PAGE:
Jody Keeler says
hi adam –
good blog – thanks for posting it.. i often don’t realize that i’ve passed the plateau until some time after the fact… its plod, plod, plod (and enjoying the plodding) and then a’ll of a sudden i find myself improvising, playing fluently or otherwise easily using the material i’ve been working on. that’s a satisfying feeling.
keep up the good work. i always enjoy your tips.
John Russell says
All true. I’ve been playing for 40 years and it was only 2 years ago that something connected for me and my playing speed and accuracy really took off and surprised me. The cool thing is, I have retained that ability, it’s not an on-off thing, it’s there for me to utilize when I want. I struggled with speed and accuracy for a long time. I have tried every kind of pick and technique to improve, and I believe I am right back to where I started, same pick, same technique, but I’ve gotten real good at it, I wouldn’t use the word mastered, because I haven’t but I am darn good at it. My entire journey has been like that, guitar never came easy for me, but the guitar is such a totally groovy thing I have spent countless hours, days and years getting good at it. I’m good, but no where near the finish line. Peace!
Rick Brooks says
I’ve come to understand the “plateaus” as periods where I’m assimilating/integrating what I’ve learned during the “growth spurts”. It’s like breathing in and breathing out, and a natural part of the learning process. That said, I usually have 2 or 4 paths I’m working on … vocal tunes, fingerstyle instrumentals, and more recently, bluegrass flatpicking. If I get bogged down on one, I back off a bit, and concentrate on another.
Rick Hansen says
What a great post. Thank you for your words of wisdom. Like most folks, I feel those lonely plateaus, and sometimes it feels like I am the only one going through this. Thanks for sharing your thoughts and experience.
This line says it all for me…”When I practice, I do it for the love of doing it.” Interestingly, I’ve been playing guitar for 45 years and practicing karate for 44. Lots of parallels in training methodolgies.
I’ve been playing guitar for just about 50 years……all genres…..at one point I thought I was pretty good playing blues and ragtime to small audiences….family mostly….then arthritis kicked in and for a while I just couldn’t play anything…..now with a few drugs I’m starting to play again although barre chords still hurt…..never give up though…!
Paul Price says
“Mastery” in music is a misconception.There is always more, and it’s the journey, not the destination. If you feel you have mastered something, you’ve missed the point. Pablo Casals summed it up when asked why he still practiced when he was in his 90’s. “I feel I’m making progress.”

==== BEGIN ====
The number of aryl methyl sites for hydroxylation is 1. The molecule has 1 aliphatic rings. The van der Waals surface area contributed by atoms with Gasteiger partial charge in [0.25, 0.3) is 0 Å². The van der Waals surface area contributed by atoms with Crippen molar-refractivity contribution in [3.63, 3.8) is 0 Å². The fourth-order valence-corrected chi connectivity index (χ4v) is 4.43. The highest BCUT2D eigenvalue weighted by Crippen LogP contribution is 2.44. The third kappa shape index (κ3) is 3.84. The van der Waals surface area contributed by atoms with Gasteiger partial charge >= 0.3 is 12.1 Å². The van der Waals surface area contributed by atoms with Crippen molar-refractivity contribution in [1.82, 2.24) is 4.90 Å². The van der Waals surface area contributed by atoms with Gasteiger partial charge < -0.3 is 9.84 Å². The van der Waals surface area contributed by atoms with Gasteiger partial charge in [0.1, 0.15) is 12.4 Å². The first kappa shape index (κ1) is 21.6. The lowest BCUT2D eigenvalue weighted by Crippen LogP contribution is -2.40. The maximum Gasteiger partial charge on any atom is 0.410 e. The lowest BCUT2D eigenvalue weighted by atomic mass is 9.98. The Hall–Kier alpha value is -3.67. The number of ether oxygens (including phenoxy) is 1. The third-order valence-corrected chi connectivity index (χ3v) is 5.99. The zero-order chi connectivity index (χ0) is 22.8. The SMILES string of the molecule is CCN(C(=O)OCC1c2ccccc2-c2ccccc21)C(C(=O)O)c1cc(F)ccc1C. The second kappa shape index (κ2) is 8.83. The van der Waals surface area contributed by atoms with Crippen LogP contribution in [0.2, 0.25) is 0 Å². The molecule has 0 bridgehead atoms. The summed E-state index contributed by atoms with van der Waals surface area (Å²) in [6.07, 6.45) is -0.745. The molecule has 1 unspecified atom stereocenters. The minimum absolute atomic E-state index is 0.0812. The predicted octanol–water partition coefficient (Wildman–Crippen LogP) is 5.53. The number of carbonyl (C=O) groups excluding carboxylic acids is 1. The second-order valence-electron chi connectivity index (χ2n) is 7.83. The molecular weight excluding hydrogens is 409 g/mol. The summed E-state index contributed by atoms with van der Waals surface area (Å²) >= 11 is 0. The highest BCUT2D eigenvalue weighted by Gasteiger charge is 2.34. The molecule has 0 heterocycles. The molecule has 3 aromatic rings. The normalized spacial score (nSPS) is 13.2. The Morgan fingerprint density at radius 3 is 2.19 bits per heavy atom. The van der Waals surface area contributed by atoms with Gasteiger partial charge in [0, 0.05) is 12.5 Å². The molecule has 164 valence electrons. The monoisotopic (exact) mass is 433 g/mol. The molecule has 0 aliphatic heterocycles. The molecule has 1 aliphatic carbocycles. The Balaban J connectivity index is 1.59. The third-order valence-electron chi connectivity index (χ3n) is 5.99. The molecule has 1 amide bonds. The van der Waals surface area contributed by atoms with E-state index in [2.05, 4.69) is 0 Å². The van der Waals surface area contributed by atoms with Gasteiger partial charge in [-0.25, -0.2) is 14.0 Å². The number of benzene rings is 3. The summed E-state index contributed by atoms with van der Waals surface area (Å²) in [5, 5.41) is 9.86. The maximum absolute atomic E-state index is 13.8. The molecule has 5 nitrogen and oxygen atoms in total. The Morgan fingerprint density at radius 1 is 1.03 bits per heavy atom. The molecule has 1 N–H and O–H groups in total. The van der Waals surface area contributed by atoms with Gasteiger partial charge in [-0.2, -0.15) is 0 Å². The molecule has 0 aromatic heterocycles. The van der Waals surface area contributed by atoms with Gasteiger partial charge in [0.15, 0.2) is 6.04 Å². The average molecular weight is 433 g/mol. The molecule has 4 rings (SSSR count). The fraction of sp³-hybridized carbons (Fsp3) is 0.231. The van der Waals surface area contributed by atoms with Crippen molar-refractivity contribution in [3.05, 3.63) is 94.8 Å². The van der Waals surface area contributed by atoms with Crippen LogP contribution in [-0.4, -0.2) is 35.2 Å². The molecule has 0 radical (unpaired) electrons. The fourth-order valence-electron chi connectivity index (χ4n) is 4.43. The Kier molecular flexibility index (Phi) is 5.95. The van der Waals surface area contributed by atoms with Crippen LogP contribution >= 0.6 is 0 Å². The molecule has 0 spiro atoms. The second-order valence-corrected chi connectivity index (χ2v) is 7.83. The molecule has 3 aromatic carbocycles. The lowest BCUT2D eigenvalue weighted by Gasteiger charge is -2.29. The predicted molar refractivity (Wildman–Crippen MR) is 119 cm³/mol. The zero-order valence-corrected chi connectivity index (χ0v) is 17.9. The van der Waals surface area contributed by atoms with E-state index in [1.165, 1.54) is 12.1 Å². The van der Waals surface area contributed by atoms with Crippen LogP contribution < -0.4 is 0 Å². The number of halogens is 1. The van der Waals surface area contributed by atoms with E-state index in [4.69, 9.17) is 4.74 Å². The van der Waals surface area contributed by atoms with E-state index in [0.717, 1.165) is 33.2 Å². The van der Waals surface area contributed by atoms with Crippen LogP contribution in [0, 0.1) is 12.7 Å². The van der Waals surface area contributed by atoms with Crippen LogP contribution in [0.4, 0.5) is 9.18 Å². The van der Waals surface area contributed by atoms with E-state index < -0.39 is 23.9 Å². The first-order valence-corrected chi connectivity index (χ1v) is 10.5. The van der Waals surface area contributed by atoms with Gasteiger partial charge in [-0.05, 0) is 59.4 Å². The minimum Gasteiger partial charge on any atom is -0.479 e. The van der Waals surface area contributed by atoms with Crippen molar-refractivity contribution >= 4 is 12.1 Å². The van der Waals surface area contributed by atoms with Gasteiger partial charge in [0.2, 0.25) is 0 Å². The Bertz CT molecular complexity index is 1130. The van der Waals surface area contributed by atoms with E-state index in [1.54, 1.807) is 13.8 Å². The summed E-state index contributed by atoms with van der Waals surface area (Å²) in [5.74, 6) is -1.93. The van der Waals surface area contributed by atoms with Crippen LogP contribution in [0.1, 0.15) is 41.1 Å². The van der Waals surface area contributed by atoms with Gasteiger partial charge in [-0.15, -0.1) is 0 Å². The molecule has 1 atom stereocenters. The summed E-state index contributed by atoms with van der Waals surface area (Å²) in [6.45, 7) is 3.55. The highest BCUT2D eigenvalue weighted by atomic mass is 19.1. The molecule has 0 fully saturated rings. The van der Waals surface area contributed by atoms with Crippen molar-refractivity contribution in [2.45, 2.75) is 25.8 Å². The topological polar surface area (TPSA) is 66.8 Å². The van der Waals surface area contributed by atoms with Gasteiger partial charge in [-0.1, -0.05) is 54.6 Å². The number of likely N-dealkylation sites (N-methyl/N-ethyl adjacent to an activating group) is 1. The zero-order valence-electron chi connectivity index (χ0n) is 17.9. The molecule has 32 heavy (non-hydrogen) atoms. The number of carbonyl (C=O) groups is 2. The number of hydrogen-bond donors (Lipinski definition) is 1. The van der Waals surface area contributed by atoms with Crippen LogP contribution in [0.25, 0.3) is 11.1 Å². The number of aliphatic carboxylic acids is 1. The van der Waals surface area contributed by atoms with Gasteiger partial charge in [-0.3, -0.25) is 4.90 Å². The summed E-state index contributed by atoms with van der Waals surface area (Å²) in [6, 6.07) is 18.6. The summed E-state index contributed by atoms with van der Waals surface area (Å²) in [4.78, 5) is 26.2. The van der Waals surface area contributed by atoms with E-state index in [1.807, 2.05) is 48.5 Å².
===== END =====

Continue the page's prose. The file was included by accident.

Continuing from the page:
Paul ABSOLUTELY. I stare into the endless void just like I did as kid. No end in sight!
Tobias Sebastien says
it is so amazing that you point out this subject right now, where I really feel like being on such a plateau. And yes the process is exactly what is the most satisfying.
Thanks Adam for sharing your thoughts
Stephen Lennartz says
Great info, Adam! When I hit a plateau … I try to visit areas where I’ve not been before. For example … a few months ago I definitely hit the wall. So I started ‘filling my head’ with … uh … country music. Really, not much of a fan at all but I really did a deep dive and found there is some amazing material out there.
Johnny Cash (more of a great story teller than guitarist), early Les Paul, Glen Campbell, and of course, Chet Atkins. Man oh man–great sources of inspiration there!
The more I listened … absorbed … and ‘studied’ … the more some of these inspirational notes & techniques came out in my playing. Highly recommended!
Thanks Stephen! Listening is key…
David Pike says
I’m a fan of “a change is as good as a rest” . Start something new, and you usually enter the steep climb again: some of my “something new”s :
– a layoff. I’m not recommending it, and I didn’t intend it, but life got in the way for ~25 years for me. I discovered when I started back, I could play faster, with more musicality and expression, and I was able to see a path to playing things that had previously seemed impossible. There was no FingerStyle as we now know it in the 80’s, except for Chet Atkins and a few of his friends. Before the layoff, I just wrote off anything Chet did as the domain of players with special and elevated skills, not accessible to mere mortals. With age and wisdom, I now see the way to learn them, and I know it is within my capability.
a particular technique. Vibrato for example. I was never happy with my ability there, but then along came the internet with video instruction, and people who could teach it. In this case I saw an online interview with BB King where he revealed some methods to his unique vibrato style, and suddenly I had a starting point that was real and possible
a new learning topic. For me it was a book on mastering the fingerboard. It took me on a journey through guitar music theory, and specific techniques for learning new songs, jamming, playing by ear. I plan to write a blog post about the book.
a related skill. I realized that my fingers had atrophied in my layoff, so I found some sources for finger gymnastics, and I do them every day. My hands are beginning to look like a guitarist’s, and I am confident that in time I will have the kind of reach, strength and finger independence I need to play the kind of music I admire.